Stephen Pinker is an experimental psychologist at Harvard who has researched and written on language and mind, and has written a number of newspaper articles on ethics, including The Moral Instinct, published in the New York Times earlier this year.
In this article he discusses:
- Whether someone who achieves a lot for the disadvantaged in the world (e.g. Bill Gates) is more admirable than someone whose personal motivation is "good" (like Mother Theresa). This is a question of utilitarian ethics vs personal ethics.
- Whether it is morally justified to sacrifice one innocent person to save a number of equally innocent people. Studies show that most people think it is in some circumstances, but not in others.
- Addressing the dilemma of where our moral sense comes from (see my previous blog, selfish genes?), Pinker supports the idea that it is innate, a genetic result of evolution. He describes five ethical "themes" that are found in societies around the world: avoiding harm, fairness, community (or group loyalty), authority and purity.
- He argues that variations in ethics around the world can be explained the different emphases given to these different aspects of morality - for example, some Middle Eastern cultures place greater weight on the community/family aspects, which western people can see as threatening the fairness aspects.
- He discusses how altruistic behaviour can, in the long run, result from mutual benefit - societies may find that if individuals help each other, both gain.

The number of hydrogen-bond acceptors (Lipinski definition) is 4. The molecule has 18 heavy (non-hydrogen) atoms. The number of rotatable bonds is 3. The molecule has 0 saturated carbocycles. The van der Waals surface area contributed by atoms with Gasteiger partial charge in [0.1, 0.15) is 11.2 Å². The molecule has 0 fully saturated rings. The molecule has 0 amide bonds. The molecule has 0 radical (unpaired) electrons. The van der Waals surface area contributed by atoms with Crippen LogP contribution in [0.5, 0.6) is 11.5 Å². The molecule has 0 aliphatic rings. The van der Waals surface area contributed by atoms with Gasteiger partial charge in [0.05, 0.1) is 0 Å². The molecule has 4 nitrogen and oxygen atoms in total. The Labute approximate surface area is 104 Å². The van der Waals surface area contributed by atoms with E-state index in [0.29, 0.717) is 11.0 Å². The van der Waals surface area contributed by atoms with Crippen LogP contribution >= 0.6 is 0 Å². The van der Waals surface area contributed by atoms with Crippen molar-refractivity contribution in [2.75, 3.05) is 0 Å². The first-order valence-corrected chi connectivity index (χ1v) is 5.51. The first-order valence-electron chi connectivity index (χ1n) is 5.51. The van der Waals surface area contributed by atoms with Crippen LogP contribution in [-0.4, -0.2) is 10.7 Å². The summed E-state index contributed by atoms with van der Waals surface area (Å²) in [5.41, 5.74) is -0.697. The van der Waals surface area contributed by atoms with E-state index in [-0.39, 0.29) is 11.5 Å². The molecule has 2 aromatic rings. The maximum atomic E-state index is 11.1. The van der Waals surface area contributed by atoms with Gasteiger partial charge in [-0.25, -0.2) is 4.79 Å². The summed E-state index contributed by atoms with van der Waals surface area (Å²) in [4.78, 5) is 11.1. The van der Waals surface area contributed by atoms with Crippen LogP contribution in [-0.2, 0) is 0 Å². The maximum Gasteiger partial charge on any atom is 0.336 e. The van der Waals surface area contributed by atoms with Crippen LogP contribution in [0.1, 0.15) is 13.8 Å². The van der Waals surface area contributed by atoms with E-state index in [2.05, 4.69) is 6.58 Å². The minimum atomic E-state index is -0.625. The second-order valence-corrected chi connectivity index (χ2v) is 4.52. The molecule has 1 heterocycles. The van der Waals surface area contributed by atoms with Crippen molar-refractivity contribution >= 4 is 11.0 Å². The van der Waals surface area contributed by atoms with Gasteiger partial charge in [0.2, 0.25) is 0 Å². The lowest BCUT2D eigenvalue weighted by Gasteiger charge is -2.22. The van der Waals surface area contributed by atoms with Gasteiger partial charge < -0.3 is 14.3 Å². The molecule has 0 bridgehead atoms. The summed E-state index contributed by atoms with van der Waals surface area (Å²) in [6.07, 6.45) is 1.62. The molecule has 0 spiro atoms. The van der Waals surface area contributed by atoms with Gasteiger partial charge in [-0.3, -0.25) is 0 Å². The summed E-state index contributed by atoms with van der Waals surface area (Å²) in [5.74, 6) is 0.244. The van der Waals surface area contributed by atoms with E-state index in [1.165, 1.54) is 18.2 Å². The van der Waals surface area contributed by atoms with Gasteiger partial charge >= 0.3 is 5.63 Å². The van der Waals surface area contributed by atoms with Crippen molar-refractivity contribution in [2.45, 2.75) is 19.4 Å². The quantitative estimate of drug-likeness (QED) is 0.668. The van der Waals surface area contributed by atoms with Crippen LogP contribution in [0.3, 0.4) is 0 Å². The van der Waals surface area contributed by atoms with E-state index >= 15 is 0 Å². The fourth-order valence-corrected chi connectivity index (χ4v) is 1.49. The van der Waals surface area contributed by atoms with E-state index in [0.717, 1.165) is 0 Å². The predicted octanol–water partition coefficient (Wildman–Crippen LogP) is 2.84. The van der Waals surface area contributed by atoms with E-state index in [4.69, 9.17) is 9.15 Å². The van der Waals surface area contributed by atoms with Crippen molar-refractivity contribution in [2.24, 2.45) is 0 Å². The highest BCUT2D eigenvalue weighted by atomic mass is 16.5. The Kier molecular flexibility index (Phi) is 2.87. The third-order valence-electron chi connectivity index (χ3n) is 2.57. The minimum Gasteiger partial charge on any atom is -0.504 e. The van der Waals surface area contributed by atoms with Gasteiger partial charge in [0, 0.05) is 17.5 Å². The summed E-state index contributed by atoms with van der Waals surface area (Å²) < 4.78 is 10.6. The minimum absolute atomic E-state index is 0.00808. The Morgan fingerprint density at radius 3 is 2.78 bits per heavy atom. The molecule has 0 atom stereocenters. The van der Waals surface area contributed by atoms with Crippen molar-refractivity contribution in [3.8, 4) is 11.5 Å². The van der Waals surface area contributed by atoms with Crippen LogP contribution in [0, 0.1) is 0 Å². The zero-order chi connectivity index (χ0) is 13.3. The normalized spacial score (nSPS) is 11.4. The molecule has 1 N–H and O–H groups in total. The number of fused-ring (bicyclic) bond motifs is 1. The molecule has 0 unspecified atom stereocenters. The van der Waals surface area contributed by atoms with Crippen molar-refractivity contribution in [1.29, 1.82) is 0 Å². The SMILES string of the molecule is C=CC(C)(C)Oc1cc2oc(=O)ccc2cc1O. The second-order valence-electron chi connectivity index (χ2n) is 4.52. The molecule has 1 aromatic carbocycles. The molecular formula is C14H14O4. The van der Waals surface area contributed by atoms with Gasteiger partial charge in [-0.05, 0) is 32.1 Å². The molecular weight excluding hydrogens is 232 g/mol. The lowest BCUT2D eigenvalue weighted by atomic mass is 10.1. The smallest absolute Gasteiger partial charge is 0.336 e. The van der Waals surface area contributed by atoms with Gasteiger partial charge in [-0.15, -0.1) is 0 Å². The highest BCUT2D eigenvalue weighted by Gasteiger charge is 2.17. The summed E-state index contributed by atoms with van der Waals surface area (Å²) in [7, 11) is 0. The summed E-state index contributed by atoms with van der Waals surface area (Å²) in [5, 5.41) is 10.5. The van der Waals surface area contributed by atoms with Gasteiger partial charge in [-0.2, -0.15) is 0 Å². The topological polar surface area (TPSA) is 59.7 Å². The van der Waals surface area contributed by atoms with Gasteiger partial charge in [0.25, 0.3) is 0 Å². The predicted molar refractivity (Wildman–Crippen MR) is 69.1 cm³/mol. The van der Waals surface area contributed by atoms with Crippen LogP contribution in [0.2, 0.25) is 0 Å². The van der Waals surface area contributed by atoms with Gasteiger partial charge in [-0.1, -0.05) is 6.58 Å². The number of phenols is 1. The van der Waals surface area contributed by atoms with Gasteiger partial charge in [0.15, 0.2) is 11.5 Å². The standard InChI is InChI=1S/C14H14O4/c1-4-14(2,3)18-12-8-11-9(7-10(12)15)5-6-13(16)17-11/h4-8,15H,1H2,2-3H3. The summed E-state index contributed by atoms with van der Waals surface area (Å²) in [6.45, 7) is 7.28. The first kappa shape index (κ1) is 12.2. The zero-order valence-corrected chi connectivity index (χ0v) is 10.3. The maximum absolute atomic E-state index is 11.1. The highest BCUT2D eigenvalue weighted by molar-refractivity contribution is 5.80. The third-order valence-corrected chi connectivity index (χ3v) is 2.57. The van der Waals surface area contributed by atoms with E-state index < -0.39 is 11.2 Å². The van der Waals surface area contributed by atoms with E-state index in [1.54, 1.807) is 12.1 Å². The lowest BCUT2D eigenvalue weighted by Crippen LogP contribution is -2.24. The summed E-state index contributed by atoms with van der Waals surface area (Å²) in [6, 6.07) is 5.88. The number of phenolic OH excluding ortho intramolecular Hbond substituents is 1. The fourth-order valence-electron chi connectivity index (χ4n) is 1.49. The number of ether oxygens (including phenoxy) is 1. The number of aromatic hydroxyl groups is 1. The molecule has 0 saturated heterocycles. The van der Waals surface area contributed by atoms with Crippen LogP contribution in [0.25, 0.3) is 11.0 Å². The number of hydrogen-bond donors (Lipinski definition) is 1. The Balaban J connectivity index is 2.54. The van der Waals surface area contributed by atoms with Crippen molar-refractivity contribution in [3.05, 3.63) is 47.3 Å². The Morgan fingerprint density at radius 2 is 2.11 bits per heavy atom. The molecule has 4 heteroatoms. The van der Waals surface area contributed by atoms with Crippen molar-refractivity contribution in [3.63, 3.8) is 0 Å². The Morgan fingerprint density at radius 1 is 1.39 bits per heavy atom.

- Finally, Pinker addresses the question of whether ethical behaviour can be considered objectively right or wrong. He mentions moral realism (the view that ethical truths are a feature of the universe just as mathematical truths are), but doesn't offer any conclusion.
I have no problems believing that the ethical behaviour sanctioned by different societies may have evolutionary origins, though I can't help feeling that many of the evolutionary explanations offered to explain different types of altruistic behaviour are mere surmise, based on the assumption that natural selection has produced the behaviours rather than any evidence.
But it seems to me that Pinker's analysis leaves the most important questions unanswered, for example:
- Why should I follow an ethical injunction if it doesn't suit me?
- Are some things (e.g. pedophilia, rape, murder, treachery, genocide) really wrong, or do we just feel that they are?
- If a society evolves an ethic that we find repugnant - e.g. the anti-Semitism of the Nazis, terrorism, or treachery (as occurred in an Irian Jayan tribal group reported by Don Richardson in Peace Child) - does that make that ethic "right", for them at least?
It still seems to me that evolutionary psychology and sociology explain lots of things about ethics very well, except for many of the things we most deeply hold to.